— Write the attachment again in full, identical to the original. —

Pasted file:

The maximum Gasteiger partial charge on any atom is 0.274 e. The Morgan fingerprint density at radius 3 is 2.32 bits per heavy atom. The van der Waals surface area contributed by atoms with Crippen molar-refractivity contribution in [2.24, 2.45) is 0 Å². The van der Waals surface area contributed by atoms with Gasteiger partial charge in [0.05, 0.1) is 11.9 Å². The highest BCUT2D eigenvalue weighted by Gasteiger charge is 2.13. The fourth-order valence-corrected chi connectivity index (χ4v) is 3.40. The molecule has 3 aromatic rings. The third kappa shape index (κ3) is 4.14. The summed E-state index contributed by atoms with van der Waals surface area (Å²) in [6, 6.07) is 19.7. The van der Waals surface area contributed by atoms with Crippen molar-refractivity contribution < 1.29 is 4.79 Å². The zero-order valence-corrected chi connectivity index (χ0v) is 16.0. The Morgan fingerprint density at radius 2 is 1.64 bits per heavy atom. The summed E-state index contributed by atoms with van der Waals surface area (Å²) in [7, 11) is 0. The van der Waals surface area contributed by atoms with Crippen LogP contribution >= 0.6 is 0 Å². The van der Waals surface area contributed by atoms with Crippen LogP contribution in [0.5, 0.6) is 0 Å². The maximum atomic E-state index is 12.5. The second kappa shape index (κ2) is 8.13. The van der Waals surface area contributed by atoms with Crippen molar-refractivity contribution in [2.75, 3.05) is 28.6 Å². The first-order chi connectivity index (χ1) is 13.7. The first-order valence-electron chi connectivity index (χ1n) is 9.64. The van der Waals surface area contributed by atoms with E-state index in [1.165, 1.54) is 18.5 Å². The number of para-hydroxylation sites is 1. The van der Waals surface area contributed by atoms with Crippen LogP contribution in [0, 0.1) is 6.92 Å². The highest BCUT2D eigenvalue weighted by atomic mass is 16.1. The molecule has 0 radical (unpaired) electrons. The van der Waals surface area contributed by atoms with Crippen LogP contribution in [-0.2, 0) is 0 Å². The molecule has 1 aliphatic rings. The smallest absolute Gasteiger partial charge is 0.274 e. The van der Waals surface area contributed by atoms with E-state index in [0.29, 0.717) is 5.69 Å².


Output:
The maximum Gasteiger partial charge on any atom is 0.274 e. The Morgan fingerprint density at radius 3 is 2.32 bits per heavy atom. The van der Waals surface area contributed by atoms with Crippen molar-refractivity contribution in [2.24, 2.45) is 0 Å². The van der Waals surface area contributed by atoms with Gasteiger partial charge in [0.05, 0.1) is 11.9 Å². The highest BCUT2D eigenvalue weighted by Gasteiger charge is 2.13. The fourth-order valence-corrected chi connectivity index (χ4v) is 3.40. The molecule has 3 aromatic rings. The third kappa shape index (κ3) is 4.14. The summed E-state index contributed by atoms with van der Waals surface area (Å²) in [6, 6.07) is 19.7. The van der Waals surface area contributed by atoms with Crippen molar-refractivity contribution < 1.29 is 4.79 Å². The zero-order valence-corrected chi connectivity index (χ0v) is 16.0. The Morgan fingerprint density at radius 2 is 1.64 bits per heavy atom. The summed E-state index contributed by atoms with van der Waals surface area (Å²) in [7, 11) is 0. The van der Waals surface area contributed by atoms with Crippen LogP contribution >= 0.6 is 0 Å². The van der Waals surface area contributed by atoms with Crippen LogP contribution in [0.5, 0.6) is 0 Å². The maximum atomic E-state index is 12.5. The second kappa shape index (κ2) is 8.13. The van der Waals surface area contributed by atoms with Crippen molar-refractivity contribution in [2.75, 3.05) is 28.6 Å². The first-order chi connectivity index (χ1) is 13.7. The first-order valence-electron chi connectivity index (χ1n) is 9.64. The van der Waals surface area contributed by atoms with E-state index in [1.165, 1.54) is 18.5 Å². The number of para-hydroxylation sites is 1. The van der Waals surface area contributed by atoms with Crippen LogP contribution in [0, 0.1) is 6.92 Å². The highest BCUT2D eigenvalue weighted by atomic mass is 16.1. The molecule has 0 radical (unpaired) electrons. The van der Waals surface area contributed by atoms with Crippen LogP contribution in [-0.2, 0) is 0 Å². The molecule has 1 aliphatic rings. The smallest absolute Gasteiger partial charge is 0.274 e. The van der Waals surface area contributed by atoms with E-state index in [0.29, 0.717) is 5.69 Å².